Agricultural fungicides inadvertently influence the fitness of Colorado potato beetles, Leptinotarsa decemlineata, and their susceptibility to insecticides


The Colorado potato beetle (CPB), Leptinotarsa decemlineata (Say), is an agricultural pest of solanaceous crops which has developed insecticide resistance at an alarming rate. Up to this point, little consideration has been given to unintended, or inadvertent effects that non-insecticide xenobiotics may have on insecticide susceptibility in L. decemlineata. Fungicides, such as chlorothalonil and boscalid, are often used to control fungal pathogens in potato fields and are applied at regular intervals when L. decemlineata populations are present in the crop. In order to determine whether fungicide use may be associated with elevated levels of insecticide resistance in L. decemlineata, we examined phenotypic responses in L. decemlineata to the fungicides chlorothalonil and boscalid. Using enzymatic and transcript abundance investigations, we also examined modes of molecular detoxification in response to both insecticide (imidacloprid) and fungicide (boscalid and chlorothalonil) application to more specifically determine if fungicides and insecticides induce similar metabolic detoxification mechanisms. Both chlorothalonil and boscalid exposure induced a phenotypic, enzymatic and transcript response in L. decemlineata which correlates with known mechanisms of insecticide resistance.


The Colorado potato beetle, Leptinotarsa decemlineata (Say), is a major agricultural pest which causes significant crop loss and foliar damage to commercial potatoes (Solanum tuberosum), tomatoes (Solanum lypcopersicum), eggplants (Solanum melongena), and peppers (Solanum annuum) plants. The impact of L. decemlineata damage to crops is far ranging and populations of these beetles have become a significant pest throughout Asia, Europe, and North America1,2. The history of insecticidal inputs for control of L. decemlineata is a story retold in many potato production regions of the country, where many classes of insecticides have been effective for short periods of time before the beetles become resistant. Recent estimates suggest that select populations of beetles have now become resistant to more than 56 insecticidal chemistries3, and this resistance has been observed in many potato production regions of the United States of America (US)2. However, the western potato production areas of the US (CO, ID, OR, and WA) are the exception, where susceptibility to several insecticide mode of action (MoA) classes remains in field populations of L. decemlineata. Over the past two decades (1995 to present), the registration and use of neonicotinoid insecticides (Insecticide Resistance Action Committee’s, (IRAC), MoA Group 4 A compounds), including the active ingredients imidacloprid, thiamethoxam, clothianidin, and dinotefuran (all competitive modulators of the nicotinic acetylcholine receptor), has become widespread in potato2,4. Since the initial introduction of neonicotinoids in the mid-1990s, L. decemlineata populations have steadily developed resistance to these insecticides. Nevertheless, neonicotinoids remain one of the principal insecticidal tools for control of L. decemlineata in potatoes throughout much of the US production regions5,6. Previous studies have documented the mechanisms by which this insect rapidly develops resistance7,8,9,10,11, and multiple biological mechanisms of resistance have been classified among tested populations. However, no study to date has fully examined the potential alternative drivers which may contribute to this rapid development of resistance.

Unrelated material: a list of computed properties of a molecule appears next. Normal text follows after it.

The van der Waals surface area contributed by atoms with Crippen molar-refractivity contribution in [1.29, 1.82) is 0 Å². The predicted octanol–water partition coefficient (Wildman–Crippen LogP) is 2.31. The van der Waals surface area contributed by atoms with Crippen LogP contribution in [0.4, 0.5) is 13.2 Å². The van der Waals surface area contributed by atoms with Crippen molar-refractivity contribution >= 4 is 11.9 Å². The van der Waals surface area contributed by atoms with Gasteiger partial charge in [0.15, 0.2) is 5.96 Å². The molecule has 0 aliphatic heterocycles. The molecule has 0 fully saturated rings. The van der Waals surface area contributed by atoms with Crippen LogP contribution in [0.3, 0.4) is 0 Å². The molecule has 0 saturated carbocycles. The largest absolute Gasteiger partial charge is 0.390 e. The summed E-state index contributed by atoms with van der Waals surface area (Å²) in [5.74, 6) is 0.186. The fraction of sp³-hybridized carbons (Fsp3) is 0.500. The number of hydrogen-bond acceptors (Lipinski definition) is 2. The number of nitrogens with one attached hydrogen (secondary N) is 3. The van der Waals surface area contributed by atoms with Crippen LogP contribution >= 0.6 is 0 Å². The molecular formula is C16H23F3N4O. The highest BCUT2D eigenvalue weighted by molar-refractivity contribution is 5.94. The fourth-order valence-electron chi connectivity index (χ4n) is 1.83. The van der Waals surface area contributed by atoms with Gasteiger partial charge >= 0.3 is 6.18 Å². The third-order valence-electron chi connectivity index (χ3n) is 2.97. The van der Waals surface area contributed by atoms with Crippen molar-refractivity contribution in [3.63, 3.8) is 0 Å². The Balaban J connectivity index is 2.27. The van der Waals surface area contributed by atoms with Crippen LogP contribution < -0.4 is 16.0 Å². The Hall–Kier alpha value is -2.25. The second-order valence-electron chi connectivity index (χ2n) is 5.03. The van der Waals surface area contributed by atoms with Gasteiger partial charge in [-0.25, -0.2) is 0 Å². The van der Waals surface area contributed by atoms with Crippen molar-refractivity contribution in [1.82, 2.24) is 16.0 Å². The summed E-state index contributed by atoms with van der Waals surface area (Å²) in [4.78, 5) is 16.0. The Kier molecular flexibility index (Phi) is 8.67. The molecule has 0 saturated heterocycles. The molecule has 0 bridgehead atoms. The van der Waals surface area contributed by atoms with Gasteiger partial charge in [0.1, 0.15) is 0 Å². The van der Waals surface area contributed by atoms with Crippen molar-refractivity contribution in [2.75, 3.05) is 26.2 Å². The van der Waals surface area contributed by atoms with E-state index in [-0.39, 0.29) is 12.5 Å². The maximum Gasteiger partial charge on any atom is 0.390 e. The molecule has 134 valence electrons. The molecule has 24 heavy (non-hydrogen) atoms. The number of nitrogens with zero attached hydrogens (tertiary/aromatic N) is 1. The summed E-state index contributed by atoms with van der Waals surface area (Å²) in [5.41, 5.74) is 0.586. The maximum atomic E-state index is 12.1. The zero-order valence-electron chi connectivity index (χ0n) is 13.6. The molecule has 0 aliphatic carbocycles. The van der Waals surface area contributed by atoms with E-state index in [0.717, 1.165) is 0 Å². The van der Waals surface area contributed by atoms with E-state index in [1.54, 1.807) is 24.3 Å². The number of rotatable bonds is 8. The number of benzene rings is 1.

While insecticides are often applied to field populations of L. decemlineata frequently and successively, other chemical inputs may play a role in the development of insecticide resistance. One notable factor may be cross-resistance between insecticides and fungicides that facilitates rapid evolutionary change. Cross-resistance refers to an insect’s development of tolerance or reduced sensitivity to a usually toxic, insecticidal substance as a result of exposure to a different, sub-lethal substance which may be less toxic, or non-lethal. For example, cross-resistance may be the product of the regulation of nonspecific enzymes which attack functional groups rather than the specific molecules12. While cross-resistance in L. decemlineata has previously been examined between multiple insecticides5,7, no studies to date have explored the potential for cross-resistance between insecticides and fungicides, which are frequently co-applied to potato crops. If such cross-resistance does occur between select fungicides and insecticides used in potato crop culture, the genes activated could lead to more prevalent, or hastened insecticide resistance.